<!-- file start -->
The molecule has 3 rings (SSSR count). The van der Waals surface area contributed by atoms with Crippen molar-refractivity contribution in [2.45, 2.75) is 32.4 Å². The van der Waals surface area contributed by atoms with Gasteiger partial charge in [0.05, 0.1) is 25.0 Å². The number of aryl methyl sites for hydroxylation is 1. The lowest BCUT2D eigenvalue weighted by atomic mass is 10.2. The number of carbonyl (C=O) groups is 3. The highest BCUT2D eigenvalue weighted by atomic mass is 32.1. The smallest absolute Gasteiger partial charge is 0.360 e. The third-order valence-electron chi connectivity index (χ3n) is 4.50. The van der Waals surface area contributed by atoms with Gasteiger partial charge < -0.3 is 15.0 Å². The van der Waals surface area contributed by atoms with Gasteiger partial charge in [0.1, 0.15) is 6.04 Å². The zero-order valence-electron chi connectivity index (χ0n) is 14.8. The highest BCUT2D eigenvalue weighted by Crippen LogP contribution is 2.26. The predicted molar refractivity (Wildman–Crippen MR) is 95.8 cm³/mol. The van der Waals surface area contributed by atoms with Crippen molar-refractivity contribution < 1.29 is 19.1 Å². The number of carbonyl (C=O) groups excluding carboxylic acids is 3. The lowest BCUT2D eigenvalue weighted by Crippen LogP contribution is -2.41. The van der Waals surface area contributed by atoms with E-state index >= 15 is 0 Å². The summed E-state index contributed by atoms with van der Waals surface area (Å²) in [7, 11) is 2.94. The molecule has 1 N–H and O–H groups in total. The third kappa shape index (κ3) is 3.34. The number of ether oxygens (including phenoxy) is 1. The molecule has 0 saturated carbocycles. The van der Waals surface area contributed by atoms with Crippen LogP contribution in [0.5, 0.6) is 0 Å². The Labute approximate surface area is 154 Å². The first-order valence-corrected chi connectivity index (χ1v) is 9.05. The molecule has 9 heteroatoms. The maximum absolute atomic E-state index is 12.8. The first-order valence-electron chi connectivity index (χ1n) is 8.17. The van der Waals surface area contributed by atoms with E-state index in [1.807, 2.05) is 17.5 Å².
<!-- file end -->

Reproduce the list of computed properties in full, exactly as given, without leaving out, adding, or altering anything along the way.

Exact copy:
The molecule has 3 rings (SSSR count). The van der Waals surface area contributed by atoms with Crippen molar-refractivity contribution in [2.45, 2.75) is 32.4 Å². The van der Waals surface area contributed by atoms with Gasteiger partial charge in [0.05, 0.1) is 25.0 Å². The number of aryl methyl sites for hydroxylation is 1. The lowest BCUT2D eigenvalue weighted by atomic mass is 10.2. The number of carbonyl (C=O) groups is 3. The highest BCUT2D eigenvalue weighted by atomic mass is 32.1. The smallest absolute Gasteiger partial charge is 0.360 e. The third-order valence-electron chi connectivity index (χ3n) is 4.50. The van der Waals surface area contributed by atoms with Gasteiger partial charge < -0.3 is 15.0 Å². The van der Waals surface area contributed by atoms with Gasteiger partial charge in [0.1, 0.15) is 6.04 Å². The zero-order valence-electron chi connectivity index (χ0n) is 14.8. The highest BCUT2D eigenvalue weighted by Crippen LogP contribution is 2.26. The predicted molar refractivity (Wildman–Crippen MR) is 95.8 cm³/mol. The van der Waals surface area contributed by atoms with Crippen molar-refractivity contribution < 1.29 is 19.1 Å². The number of carbonyl (C=O) groups excluding carboxylic acids is 3. The lowest BCUT2D eigenvalue weighted by Crippen LogP contribution is -2.41. The van der Waals surface area contributed by atoms with E-state index >= 15 is 0 Å². The summed E-state index contributed by atoms with van der Waals surface area (Å²) in [7, 11) is 2.94. The molecule has 1 N–H and O–H groups in total. The third kappa shape index (κ3) is 3.34. The number of ether oxygens (including phenoxy) is 1. The molecule has 0 saturated carbocycles. The van der Waals surface area contributed by atoms with Crippen LogP contribution in [0.5, 0.6) is 0 Å². The Labute approximate surface area is 154 Å². The first-order valence-corrected chi connectivity index (χ1v) is 9.05. The molecule has 9 heteroatoms. The maximum absolute atomic E-state index is 12.8. The first-order valence-electron chi connectivity index (χ1n) is 8.17. The van der Waals surface area contributed by atoms with E-state index in [1.807, 2.05) is 17.5 Å².